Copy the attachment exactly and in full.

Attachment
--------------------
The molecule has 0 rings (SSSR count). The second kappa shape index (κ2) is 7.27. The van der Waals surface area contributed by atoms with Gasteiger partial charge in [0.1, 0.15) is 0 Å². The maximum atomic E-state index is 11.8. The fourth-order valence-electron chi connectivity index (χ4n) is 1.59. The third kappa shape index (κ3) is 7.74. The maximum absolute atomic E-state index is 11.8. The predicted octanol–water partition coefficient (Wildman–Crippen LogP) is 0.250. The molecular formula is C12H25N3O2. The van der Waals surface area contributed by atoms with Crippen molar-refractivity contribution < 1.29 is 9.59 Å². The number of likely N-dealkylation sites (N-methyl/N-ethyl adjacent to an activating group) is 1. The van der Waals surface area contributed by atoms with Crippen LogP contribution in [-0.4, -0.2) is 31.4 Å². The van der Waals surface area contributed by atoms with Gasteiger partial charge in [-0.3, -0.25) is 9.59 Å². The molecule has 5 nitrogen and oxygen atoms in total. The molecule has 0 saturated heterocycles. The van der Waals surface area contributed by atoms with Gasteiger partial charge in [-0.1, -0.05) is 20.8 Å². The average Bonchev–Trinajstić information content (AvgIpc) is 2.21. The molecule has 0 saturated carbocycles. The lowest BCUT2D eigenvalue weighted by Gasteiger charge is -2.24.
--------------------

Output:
The molecule has 0 rings (SSSR count). The second kappa shape index (κ2) is 7.27. The van der Waals surface area contributed by atoms with Gasteiger partial charge in [0.1, 0.15) is 0 Å². The maximum atomic E-state index is 11.8. The fourth-order valence-electron chi connectivity index (χ4n) is 1.59. The third kappa shape index (κ3) is 7.74. The maximum absolute atomic E-state index is 11.8. The predicted octanol–water partition coefficient (Wildman–Crippen LogP) is 0.250. The molecular formula is C12H25N3O2. The van der Waals surface area contributed by atoms with Crippen molar-refractivity contribution < 1.29 is 9.59 Å². The number of likely N-dealkylation sites (N-methyl/N-ethyl adjacent to an activating group) is 1. The van der Waals surface area contributed by atoms with Crippen LogP contribution in [-0.4, -0.2) is 31.4 Å². The van der Waals surface area contributed by atoms with Gasteiger partial charge in [-0.3, -0.25) is 9.59 Å². The molecule has 5 nitrogen and oxygen atoms in total. The molecule has 0 saturated heterocycles. The van der Waals surface area contributed by atoms with Gasteiger partial charge in [-0.1, -0.05) is 20.8 Å². The average Bonchev–Trinajstić information content (AvgIpc) is 2.21. The molecule has 0 saturated carbocycles. The lowest BCUT2D eigenvalue weighted by Gasteiger charge is -2.24.